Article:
frame-shifting

I think it’s possible to be bicultural, yet monolingual, and still experience an unconscious personality shift when moving between the two cultures.

Are you a different person when you speak a different language?

People who are bicultural and speak two languages may actually shift their personalities when they switch from one language to another, according to new research in the Journal of Consumer Research.


“Language can be a cue that activates different culture-specific frames,” write David Luna (Baruch College), Torsten Ringberg, and Laura A. Peracchio (University of Wisconsin-Milwaukee).

The authors studied groups of Hispanic women, all of whom were bilingual, but with varying degrees of cultural identification. They found significant levels of “frame-shifting” (changes in self perception) in bicultural participants-those who participate in both Latino and Anglo culture. While frame-shifting has been studied before, the new research found that biculturals switched frames more quickly and easily than bilingual monoculturals.

The authors found that the women classified themselves as more assertive when they spoke Spanish than when they spoke English. They also had significantly different perceptions of women in ads when the ads were in Spanish versus English. “In the Spanish-language sessions, informants perceived females as more self-sufficient and extroverted,” write the authors.

In one of the studies, a group of bilingual U.S. Hispanic women viewed ads that featured women in different scenarios. The participants saw the ads in one language (English or Spanish) and then, six months later, they viewed the same ads in the other language. Their perceptions of themselves and the women in the ads shifted depending on the language. “One respondent, for example, saw an ad’s main character as a risk-taking, independent woman in the Spanish version of the ad, but as a hopeless, lonely, confused woman in the English version,” write the authors.

The shift in perception seems to happen unconsciously, and may have broad implications for consumer behavior and political choices among biculturals.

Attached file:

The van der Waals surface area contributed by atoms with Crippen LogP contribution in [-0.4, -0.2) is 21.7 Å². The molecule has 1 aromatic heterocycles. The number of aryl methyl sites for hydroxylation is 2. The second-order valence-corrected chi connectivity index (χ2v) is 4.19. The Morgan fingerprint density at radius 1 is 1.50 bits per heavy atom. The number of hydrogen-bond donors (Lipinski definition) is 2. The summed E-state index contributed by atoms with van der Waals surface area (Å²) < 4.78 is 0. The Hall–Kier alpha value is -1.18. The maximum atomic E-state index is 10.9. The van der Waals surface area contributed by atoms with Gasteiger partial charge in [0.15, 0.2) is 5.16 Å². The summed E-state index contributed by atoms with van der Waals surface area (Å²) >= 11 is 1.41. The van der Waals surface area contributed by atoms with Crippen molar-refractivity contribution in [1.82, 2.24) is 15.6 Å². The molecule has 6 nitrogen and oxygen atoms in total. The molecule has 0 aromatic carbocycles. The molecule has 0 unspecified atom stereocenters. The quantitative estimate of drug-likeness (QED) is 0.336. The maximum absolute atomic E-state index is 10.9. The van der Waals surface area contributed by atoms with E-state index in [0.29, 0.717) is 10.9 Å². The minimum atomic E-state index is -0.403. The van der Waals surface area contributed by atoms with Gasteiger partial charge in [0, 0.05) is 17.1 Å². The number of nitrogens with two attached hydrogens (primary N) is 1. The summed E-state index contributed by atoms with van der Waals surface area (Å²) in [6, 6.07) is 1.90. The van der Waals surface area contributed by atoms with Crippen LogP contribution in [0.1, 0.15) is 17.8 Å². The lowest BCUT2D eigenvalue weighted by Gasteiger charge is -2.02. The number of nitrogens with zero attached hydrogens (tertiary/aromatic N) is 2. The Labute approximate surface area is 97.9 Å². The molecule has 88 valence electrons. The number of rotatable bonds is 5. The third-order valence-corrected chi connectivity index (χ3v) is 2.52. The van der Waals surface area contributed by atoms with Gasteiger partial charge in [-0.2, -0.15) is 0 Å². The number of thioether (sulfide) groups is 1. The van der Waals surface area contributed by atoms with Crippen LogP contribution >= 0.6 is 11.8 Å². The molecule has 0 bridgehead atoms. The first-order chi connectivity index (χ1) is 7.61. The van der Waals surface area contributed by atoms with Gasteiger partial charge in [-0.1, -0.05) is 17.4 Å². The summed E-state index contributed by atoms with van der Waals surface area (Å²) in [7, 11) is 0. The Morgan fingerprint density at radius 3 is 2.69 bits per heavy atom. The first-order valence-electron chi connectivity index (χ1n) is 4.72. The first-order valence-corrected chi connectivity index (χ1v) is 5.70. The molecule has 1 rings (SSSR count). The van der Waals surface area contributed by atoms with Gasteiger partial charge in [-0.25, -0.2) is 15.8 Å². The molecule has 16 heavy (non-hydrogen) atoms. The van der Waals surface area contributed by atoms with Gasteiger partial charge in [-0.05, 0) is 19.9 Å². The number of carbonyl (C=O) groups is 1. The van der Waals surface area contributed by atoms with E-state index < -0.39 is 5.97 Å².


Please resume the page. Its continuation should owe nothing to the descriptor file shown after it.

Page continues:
David Luna, Torsten Ringberg, and Laura A. Peracchio. “One Individual, Two Identities: Frame-Switching Among Biculturals” Journal of Consumer Research: August 2008.

SOURCE

hipster speak


Peel your ears (1) and get this, nickel rats (2). Some nighthawk (3)has been using his noggin (4) so much that rather than hittin’ the hop(5) they’ve compiled a collection of the best US slang from the 1920s to the 1960s. So grab a flop (6), chill your chat (7) and learn how to talk like a real hipster. Or something.

BARBECUE

A hot-looking lady.

CHICAGO OVERCOAT

Coffin.

CHICAGO LIGHTNING

Gunfire.

DEAD SOLDIERS

Empty beer bottles.

DIME DROPPER

An informer (someone who drops a dime in payphone to call the cops).

FACE LIKE A RUSSIAN FLAG

Embarrassed, ie red.

FREE TO RUN FOR PRESIDENT

Out of work, unemployed.

HAEMOPHILIA OF THE LARYNX

A blabbermouth.

HARLEM SUNSET

Knife wounds.

HAVE ONE ON THE CITY

Drink some water.

KNOW YOUR GROCERIES

Be hip, aware, alert to the situation.

OLD ENOUGH TO VOTE

Vintage liquor or wine.

PREPARING BAIT

Putting on makeup.

ROUNDHEELS

Party girl (deriving from a supposed natural ability to regularly fall over backwards).

SINHOUND

A priest.

SNIFFING ARIZONA PERFUME

Going to the gas chamber.

STRAIGHT FROM THE FRIDGE

Cool. Obviously.

TAKEN OFF THE PAYROLL

Killed/assassinated.

THAT VIBRATES ME

I’m impressed, I really like it.

VOMIT ON THE TABLE

Speak up.

YOUR ROOF IS LEAKING

You’re a bit crazy.

Intro footnotes…

1 Listen up 2 You cheap crooks 3 Late-night person

4 Brain 5 Doing drugs 6 Have a sit down 7 Shut up

The third edition of Straight From The Fridge, Dad by Max Décharné is out now (No Exit Press)

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